Can we still be “Friends”?
It was reported last week that another Hollywood celebrity couple has sadly decided to separate. Jennifer Aniston and Justin Theroux have announced that they are parting ways as a couple. According to a joint statement made through a spokesman, Stephen Huvane, their decision was “mutual and lovingly made at the end of last year”. The statement concludes by saying, “Above all, we are determined to maintain the deep respect and love that we have for one another”.
Following on from the “conscious uncoupling” of Gwyneth Paltrow and Chris Martin, does this reflect a positive shift away from the traditionally hostile nature of a marital separation?
The more a couple can come to terms with their separation emotionally, the more likely they are to retain respect for each other. This will really help in deciding on workable arrangements for the future, whether in connection with financial aspects or, where relevant, for the children.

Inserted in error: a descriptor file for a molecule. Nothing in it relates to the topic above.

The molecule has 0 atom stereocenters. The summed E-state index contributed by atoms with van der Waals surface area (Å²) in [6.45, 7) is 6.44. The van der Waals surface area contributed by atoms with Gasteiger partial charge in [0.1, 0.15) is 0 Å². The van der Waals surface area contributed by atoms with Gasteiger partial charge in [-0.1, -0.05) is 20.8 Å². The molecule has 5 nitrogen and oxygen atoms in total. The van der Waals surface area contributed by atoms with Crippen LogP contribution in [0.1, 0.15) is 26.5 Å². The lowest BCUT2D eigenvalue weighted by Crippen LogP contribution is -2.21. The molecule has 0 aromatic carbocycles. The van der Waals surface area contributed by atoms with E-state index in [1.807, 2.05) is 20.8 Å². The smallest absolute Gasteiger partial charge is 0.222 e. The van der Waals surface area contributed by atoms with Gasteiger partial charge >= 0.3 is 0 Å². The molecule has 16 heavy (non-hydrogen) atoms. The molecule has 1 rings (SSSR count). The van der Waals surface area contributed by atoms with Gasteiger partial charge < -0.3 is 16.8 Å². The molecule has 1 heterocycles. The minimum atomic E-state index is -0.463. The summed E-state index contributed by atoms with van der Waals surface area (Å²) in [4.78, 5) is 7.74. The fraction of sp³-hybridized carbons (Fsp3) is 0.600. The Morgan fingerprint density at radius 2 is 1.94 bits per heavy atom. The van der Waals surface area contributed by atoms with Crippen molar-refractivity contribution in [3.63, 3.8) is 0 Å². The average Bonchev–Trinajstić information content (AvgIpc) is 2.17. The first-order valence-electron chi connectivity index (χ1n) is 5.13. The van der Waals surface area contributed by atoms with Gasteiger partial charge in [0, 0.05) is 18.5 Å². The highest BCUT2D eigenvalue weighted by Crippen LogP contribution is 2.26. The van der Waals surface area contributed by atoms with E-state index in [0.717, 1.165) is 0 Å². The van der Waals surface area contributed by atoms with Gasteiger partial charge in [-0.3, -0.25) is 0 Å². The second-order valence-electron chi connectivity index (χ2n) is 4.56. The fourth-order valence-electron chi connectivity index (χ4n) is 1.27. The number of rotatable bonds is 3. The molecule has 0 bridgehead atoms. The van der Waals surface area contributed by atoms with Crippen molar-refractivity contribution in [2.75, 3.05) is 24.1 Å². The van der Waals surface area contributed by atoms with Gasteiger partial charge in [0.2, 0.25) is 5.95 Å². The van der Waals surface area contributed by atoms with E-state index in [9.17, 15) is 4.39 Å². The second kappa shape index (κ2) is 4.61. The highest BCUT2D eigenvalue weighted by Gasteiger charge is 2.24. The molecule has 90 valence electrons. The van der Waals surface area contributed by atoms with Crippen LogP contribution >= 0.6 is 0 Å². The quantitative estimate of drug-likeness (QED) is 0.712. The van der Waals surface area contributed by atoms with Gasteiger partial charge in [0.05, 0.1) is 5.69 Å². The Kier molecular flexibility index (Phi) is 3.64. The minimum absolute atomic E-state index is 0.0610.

Help and support is available for couples at this time. Counselling for couples or individually can be of real benefit in reducing the anxiety and potential conflict involved in a marital breakdown. Divorce consultants can also offer vital support to people going through the divorce process. These are all complementary to the role of family lawyers who can take clients through the wide range of non-court options available to separating couples to resolve their issues in a constructive and non-confrontational way.
It would perhaps be idealistic to expect all separating couples to maintain “deep respect and love” for each other. However, once through the inevitable emotional turmoil of a separation, if this can be achieved, it is an outcome which should be applauded.
This is not legal advice; it is intended to provide information of general interest about current legal issues.